Wednesday, February 12, 2014



Xavier Onassis said...

:: sigh ::

Do I have to explain to you, yet again, how government spending works???


Joe said...

XO: Please don't. You get it wrong every time.

Xavier Onassis said...

The debt ceiling has absolutely nothing to do with spending. It has to do with paying. Spending occurs when congress passes legislation authorizing spending. All raising the debt ceiling does is allow the government to borrow the money to p as y the bills it has already incurred. Not raising the debt ceiling would be exactly like eating at a restaurant and then skipping out on the bill.

Xavier Onassis said...

Pardon the sketchy editing from my phone.

sue hanes said...

Joe - The Groundhog Day clock is supposed to be the same every morning.

Joe said...

XO: "The debt ceiling has absolutely nothing to do with spending."

Poppycock! When the debt ceiling is raised, spending increases because if there is one thing certain: If the government CAN spend money, it WILL spend money.

A dime on your credit card is a dime plus interest out of your pocket, whether you pay it off on time or late. The same is true of government. Every billion owed is a billion gone, whether today or tomorrow, it is money that cannot be spent twice (although some in government certainly try).

The government is not bound by a different set of economic truths. Raising the debt ceiling certainly DOES result in increased government spending AND paying. You have to buy (or pay an employee) to have something to pay for.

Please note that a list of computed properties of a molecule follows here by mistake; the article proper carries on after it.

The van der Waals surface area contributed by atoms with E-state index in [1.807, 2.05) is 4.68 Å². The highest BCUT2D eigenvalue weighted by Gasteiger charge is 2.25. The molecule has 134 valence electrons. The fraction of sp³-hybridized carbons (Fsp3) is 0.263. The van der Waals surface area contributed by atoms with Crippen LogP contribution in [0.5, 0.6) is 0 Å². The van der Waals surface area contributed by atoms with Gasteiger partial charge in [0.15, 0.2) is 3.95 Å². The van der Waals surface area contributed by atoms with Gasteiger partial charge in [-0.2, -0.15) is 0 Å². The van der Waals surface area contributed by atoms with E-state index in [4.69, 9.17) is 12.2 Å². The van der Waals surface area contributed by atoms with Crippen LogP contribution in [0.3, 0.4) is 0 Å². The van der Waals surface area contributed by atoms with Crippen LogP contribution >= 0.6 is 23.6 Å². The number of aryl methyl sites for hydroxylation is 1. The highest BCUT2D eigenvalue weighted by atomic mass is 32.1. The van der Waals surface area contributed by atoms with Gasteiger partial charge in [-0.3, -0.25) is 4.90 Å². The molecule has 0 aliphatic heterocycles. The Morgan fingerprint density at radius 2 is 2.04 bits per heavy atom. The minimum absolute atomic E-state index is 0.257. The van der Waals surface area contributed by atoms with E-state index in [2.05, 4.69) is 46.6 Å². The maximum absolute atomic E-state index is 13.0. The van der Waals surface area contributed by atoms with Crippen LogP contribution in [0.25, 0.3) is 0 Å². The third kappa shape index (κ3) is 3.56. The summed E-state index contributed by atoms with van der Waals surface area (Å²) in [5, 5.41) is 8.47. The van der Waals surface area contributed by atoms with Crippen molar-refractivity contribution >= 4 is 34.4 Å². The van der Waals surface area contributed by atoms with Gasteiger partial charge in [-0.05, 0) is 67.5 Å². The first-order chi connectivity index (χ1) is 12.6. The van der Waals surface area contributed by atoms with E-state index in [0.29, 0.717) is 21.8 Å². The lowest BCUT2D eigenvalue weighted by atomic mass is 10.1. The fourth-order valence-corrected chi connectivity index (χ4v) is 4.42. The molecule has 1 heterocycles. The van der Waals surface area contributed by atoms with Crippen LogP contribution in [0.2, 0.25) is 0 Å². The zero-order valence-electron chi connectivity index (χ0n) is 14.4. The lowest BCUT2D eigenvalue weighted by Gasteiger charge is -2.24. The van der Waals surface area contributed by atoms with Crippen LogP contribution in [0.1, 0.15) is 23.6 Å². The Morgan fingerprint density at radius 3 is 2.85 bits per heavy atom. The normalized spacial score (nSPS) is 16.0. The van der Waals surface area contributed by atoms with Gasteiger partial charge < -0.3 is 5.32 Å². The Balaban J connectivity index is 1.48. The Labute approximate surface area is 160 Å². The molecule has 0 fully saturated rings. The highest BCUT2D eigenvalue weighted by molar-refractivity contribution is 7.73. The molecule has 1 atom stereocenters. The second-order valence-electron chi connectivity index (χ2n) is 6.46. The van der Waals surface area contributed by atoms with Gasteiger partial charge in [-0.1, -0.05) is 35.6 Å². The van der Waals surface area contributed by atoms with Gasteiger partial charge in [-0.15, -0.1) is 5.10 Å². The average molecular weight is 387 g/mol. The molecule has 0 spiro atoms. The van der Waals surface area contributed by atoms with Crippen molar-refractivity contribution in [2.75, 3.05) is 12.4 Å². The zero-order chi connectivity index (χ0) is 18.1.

Xavier Onassis said...

Joe - "Poppycock! When the debt ceiling is raised, spending increases..."

No, no, no, no!

You have clearly demonstrated, once again, that you have no idea how our government actually works.

Government spending is authorized by Bills that are introduced by The House of Representatives, passed by The Senate, and signed by the President.


The "Debt Ceiling" has no part in the spending process and it is not found anywhere in the Constitution.

The Debt Ceiling was introduced in 1917 as a limit on the amount of money the Federal government can borrow in order to pay for the spending that the Congress has already authorized via Bills that have already been passed.

In other words, the meal you ordered at the restaurant is the Bill passed by The Congress. You already authorized the spending by ordering the meal. The only question is whether you will pay the bill or skip out like a deadbeat.

In my humble, but correct opinion, this whole Debt Ceiling nonsense should be repealed entirely. If Congress authorizes the expenditure of government funds by passing legislation then the government needs to pay its bills.

There should be no negotiation, no quid pro quo, just pay the bill!

Xavier Onassis said...

Oh, one last thing...the creditor that the government is borrowing from in order to pay its bills? The American tax payer. So if the American government defaults on its debt by not paying its bills, we pick up the tab.